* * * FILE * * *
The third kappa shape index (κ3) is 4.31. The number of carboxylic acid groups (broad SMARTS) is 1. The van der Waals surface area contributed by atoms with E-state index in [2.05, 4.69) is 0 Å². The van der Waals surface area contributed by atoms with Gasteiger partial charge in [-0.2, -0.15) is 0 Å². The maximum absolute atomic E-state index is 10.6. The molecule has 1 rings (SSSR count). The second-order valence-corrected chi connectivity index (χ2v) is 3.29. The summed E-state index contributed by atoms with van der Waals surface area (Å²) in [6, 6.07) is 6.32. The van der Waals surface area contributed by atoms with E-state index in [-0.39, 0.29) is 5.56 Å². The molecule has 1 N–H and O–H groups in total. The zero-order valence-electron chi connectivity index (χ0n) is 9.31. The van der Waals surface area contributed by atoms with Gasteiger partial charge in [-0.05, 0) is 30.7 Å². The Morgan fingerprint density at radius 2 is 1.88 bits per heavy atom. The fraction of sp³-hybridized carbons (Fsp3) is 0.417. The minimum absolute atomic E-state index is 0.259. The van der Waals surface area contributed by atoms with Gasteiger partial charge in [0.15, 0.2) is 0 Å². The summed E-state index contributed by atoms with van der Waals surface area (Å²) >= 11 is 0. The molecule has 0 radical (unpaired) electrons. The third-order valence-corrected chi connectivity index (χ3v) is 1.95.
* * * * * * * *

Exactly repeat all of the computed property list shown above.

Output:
The third kappa shape index (κ3) is 4.31. The number of carboxylic acid groups (broad SMARTS) is 1. The van der Waals surface area contributed by atoms with E-state index in [2.05, 4.69) is 0 Å². The van der Waals surface area contributed by atoms with Gasteiger partial charge in [-0.2, -0.15) is 0 Å². The maximum absolute atomic E-state index is 10.6. The molecule has 1 rings (SSSR count). The second-order valence-corrected chi connectivity index (χ2v) is 3.29. The summed E-state index contributed by atoms with van der Waals surface area (Å²) in [6, 6.07) is 6.32. The van der Waals surface area contributed by atoms with E-state index in [-0.39, 0.29) is 5.56 Å². The molecule has 1 N–H and O–H groups in total. The zero-order valence-electron chi connectivity index (χ0n) is 9.31. The van der Waals surface area contributed by atoms with Gasteiger partial charge in [-0.05, 0) is 30.7 Å². The Morgan fingerprint density at radius 2 is 1.88 bits per heavy atom. The fraction of sp³-hybridized carbons (Fsp3) is 0.417. The minimum absolute atomic E-state index is 0.259. The van der Waals surface area contributed by atoms with Gasteiger partial charge in [0.15, 0.2) is 0 Å². The summed E-state index contributed by atoms with van der Waals surface area (Å²) >= 11 is 0. The molecule has 0 radical (unpaired) electrons. The third-order valence-corrected chi connectivity index (χ3v) is 1.95.